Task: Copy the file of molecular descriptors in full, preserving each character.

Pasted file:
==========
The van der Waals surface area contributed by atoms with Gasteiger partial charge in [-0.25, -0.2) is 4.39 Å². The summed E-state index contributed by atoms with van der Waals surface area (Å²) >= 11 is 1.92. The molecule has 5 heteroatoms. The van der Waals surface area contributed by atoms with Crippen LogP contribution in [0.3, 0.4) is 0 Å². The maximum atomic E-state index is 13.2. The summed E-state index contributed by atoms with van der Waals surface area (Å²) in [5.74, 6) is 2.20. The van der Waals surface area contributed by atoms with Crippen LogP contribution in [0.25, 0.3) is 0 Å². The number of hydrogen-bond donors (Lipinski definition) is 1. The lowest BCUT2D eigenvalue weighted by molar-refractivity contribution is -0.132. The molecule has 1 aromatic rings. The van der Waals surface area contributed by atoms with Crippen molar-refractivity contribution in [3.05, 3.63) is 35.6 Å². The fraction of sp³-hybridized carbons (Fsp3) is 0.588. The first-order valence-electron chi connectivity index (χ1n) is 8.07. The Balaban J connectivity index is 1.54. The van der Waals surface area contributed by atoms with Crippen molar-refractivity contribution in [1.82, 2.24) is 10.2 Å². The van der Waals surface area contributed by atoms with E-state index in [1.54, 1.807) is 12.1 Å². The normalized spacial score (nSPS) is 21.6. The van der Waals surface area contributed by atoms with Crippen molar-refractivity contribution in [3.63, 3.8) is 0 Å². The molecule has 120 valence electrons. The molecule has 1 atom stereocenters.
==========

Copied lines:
The van der Waals surface area contributed by atoms with Gasteiger partial charge in [-0.25, -0.2) is 4.39 Å². The summed E-state index contributed by atoms with van der Waals surface area (Å²) >= 11 is 1.92. The molecule has 5 heteroatoms. The van der Waals surface area contributed by atoms with Crippen LogP contribution in [0.3, 0.4) is 0 Å². The maximum atomic E-state index is 13.2. The summed E-state index contributed by atoms with van der Waals surface area (Å²) in [5.74, 6) is 2.20. The van der Waals surface area contributed by atoms with Crippen LogP contribution in [0.25, 0.3) is 0 Å². The number of hydrogen-bond donors (Lipinski definition) is 1. The lowest BCUT2D eigenvalue weighted by molar-refractivity contribution is -0.132. The molecule has 1 aromatic rings. The van der Waals surface area contributed by atoms with Crippen molar-refractivity contribution in [3.05, 3.63) is 35.6 Å². The fraction of sp³-hybridized carbons (Fsp3) is 0.588. The first-order valence-electron chi connectivity index (χ1n) is 8.07. The Balaban J connectivity index is 1.54. The van der Waals surface area contributed by atoms with Crippen molar-refractivity contribution in [1.82, 2.24) is 10.2 Å². The van der Waals surface area contributed by atoms with E-state index in [1.54, 1.807) is 12.1 Å². The normalized spacial score (nSPS) is 21.6. The van der Waals surface area contributed by atoms with Crippen molar-refractivity contribution in [3.63, 3.8) is 0 Å². The molecule has 120 valence electrons. The molecule has 1 atom stereocenters.